I read financial blogs a lot, too much even and I believe that Dividend Investors are Often Blind to Actual Returns. The biggest topic on financial blogs is “passive income.” Without getting too much into a debate (i.e. rental property) about what that term means, it basically means you do nothing and you receive income. The biggest discussed way to gain passive income is usually dividend income. Is dividend investing smart? It can be, in my opinion, but often times people are completely blind to actual return.
I read dozens of posts about “here are my annual dividends,” “here is free money through dividends”, etc., but they almost never talk about the actual securities! Nothing to me is more frustrating than the idea of ignoring the most important part of the investment. You bought Apple after they started dividends back up for the company (June 2012-ish) and held until now, receiving $14.05 of dividends over the last year? That’s super impressive, except for the fact you lost about $115 – $120 a share since that time.
I have the deepest respect for bloggers would show not only their dividends, but their net return on the dividend portfolio, but honestly most of the time when people disclose this information, it makes the strategy look very weak overall. Has there been some dividend stocks that have preformed amazingly over the last couple of years, of course (I’m looking at you Verizon Symbol: VZ). But overall, I stand by the fact that cover call strategies obtain more consistent returns, heck it’s like receiving a dividend each month (or sometimes even more frequent).
Let’s take Verizon for instances, if you were to sell a $47.50 call for Sept 27th (19 trading days away), you would receive about $1.36 an option. That’s a 2.87% return for 26 calendar days, which is a 48.78%! That’s over 1000% better than the dividend rate. That rate would also translates to a 118% return over the same time-frame the dividend investor received 65.09%, during the last 974 days, since Verizon started a long-term upward trend(on one of the best dividend stocks of the last 5 years). The cover-call strategy dwarfs both the appreciation, dividends, and potential dividend tax benefits of owning the stock outright for dividends by a long-shot. Not to mention this option is an additional $.14 out of the money, making the absolute maximum return for each year 54.0% annual (highly unlikely). Now these numbers are obviously not 100% accurate due to the fact of using current chains as an average premium, but the one can critically determine the return is substantially larger, regardless.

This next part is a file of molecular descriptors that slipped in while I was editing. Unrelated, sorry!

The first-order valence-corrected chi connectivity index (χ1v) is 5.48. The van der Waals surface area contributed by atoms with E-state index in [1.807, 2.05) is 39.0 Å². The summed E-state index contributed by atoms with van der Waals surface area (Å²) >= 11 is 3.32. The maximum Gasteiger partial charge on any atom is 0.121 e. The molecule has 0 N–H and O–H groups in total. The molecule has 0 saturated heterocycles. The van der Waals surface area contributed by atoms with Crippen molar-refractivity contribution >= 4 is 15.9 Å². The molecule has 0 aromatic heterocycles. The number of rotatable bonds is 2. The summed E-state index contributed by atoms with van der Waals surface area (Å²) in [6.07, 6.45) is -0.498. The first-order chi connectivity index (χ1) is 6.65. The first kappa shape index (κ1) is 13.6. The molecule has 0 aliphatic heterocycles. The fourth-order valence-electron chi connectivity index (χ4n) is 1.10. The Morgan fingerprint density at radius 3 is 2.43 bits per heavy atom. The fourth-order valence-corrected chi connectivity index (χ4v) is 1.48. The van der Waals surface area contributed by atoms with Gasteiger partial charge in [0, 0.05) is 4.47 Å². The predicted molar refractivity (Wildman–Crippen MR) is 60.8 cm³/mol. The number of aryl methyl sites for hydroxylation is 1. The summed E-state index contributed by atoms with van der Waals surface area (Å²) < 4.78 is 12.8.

Argument: “But you participate in all of the downward movement of the stock”
You absolutely do, the same as the dividend investor collecting 4.35% a year instead of 48.4% a year.
Argument: “But you don’t participate in the upward movement with the cover-call strategy”
Funny, because a lot bloggers make it appear that the price of the stock doesn’t really matter. It is true that as a dividend investor you are actually betting long on the stock and not just holding the stock for dividends, but what is more conservative, taking a near guaranteed 48.4% or hoping that the stock appreciates more than 48.4%? To me, its a no brain-er.
The dividend is almost irrelevant
Man all of this talk of getting 48.4% return makes me feel like the dividend of 4.35% is not the real decision, the real decision is: “Am I long on the stock or do I want to write cover-calls to lock in much more material gains.” This is why reading dividend investing blog posts frustrates me to all ends. In my opinion, cover-call strategies destroy dividend investing strategies.
Also as a cover-call writer, you are much more flexible on how you approach your investment. You can write in the money, on the money, out of the money a little, out of the money a lot, it’s your call (or autopilot it on on the money and forget about it). You want to see why I think the cover-call strategy is substantially better than dividend investing, run the numbers assuming the stock stayed approximately even over the same 974 days or even depreciated slight, because then the cover-call strategy hilariously destroys dividend investing in this case.
Oh and I almost forgot, don’t forget that when you hold a security and write cover-calls on the security, you also collect those all so precious dividends (shown above). Bottom-line, if you want to be a “passive incomer,” why not be more conservative and write monthly cover-calls to increase your yield and offer premiums to help mitigate downward movement or increase overall profitability.
Finally, if you really think the stock is going to appreciate massively in value (and that is why you are actually investing), you really should look into LEAP options (arguably more conservative) and not dividend investing.